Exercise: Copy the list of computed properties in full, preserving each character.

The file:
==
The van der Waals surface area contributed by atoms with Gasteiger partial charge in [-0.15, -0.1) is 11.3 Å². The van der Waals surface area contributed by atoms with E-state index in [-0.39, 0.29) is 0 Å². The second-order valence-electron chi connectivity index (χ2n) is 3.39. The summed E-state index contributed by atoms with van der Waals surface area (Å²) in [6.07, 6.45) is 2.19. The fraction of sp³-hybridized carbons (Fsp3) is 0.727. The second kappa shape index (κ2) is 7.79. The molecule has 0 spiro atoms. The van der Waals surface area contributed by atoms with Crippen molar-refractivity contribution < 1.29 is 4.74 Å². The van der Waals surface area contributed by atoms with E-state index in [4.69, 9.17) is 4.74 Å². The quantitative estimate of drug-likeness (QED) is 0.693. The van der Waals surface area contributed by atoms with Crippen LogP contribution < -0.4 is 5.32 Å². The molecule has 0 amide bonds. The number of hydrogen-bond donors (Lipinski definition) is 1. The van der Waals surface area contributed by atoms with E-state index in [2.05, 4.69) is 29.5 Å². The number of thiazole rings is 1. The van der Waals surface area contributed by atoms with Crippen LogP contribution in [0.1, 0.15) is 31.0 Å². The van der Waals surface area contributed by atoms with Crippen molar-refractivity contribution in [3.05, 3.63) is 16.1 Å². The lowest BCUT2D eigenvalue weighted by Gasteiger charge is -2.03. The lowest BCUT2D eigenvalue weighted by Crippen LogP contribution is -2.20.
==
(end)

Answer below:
The van der Waals surface area contributed by atoms with Gasteiger partial charge in [-0.15, -0.1) is 11.3 Å². The van der Waals surface area contributed by atoms with E-state index in [-0.39, 0.29) is 0 Å². The second-order valence-electron chi connectivity index (χ2n) is 3.39. The summed E-state index contributed by atoms with van der Waals surface area (Å²) in [6.07, 6.45) is 2.19. The fraction of sp³-hybridized carbons (Fsp3) is 0.727. The second kappa shape index (κ2) is 7.79. The molecule has 0 spiro atoms. The van der Waals surface area contributed by atoms with Crippen molar-refractivity contribution < 1.29 is 4.74 Å². The van der Waals surface area contributed by atoms with E-state index in [4.69, 9.17) is 4.74 Å². The quantitative estimate of drug-likeness (QED) is 0.693. The van der Waals surface area contributed by atoms with Crippen LogP contribution < -0.4 is 5.32 Å². The molecule has 0 amide bonds. The number of hydrogen-bond donors (Lipinski definition) is 1. The van der Waals surface area contributed by atoms with E-state index in [2.05, 4.69) is 29.5 Å². The number of thiazole rings is 1. The van der Waals surface area contributed by atoms with Crippen LogP contribution in [0.1, 0.15) is 31.0 Å². The van der Waals surface area contributed by atoms with Crippen molar-refractivity contribution in [3.05, 3.63) is 16.1 Å². The lowest BCUT2D eigenvalue weighted by Gasteiger charge is -2.03. The lowest BCUT2D eigenvalue weighted by Crippen LogP contribution is -2.20.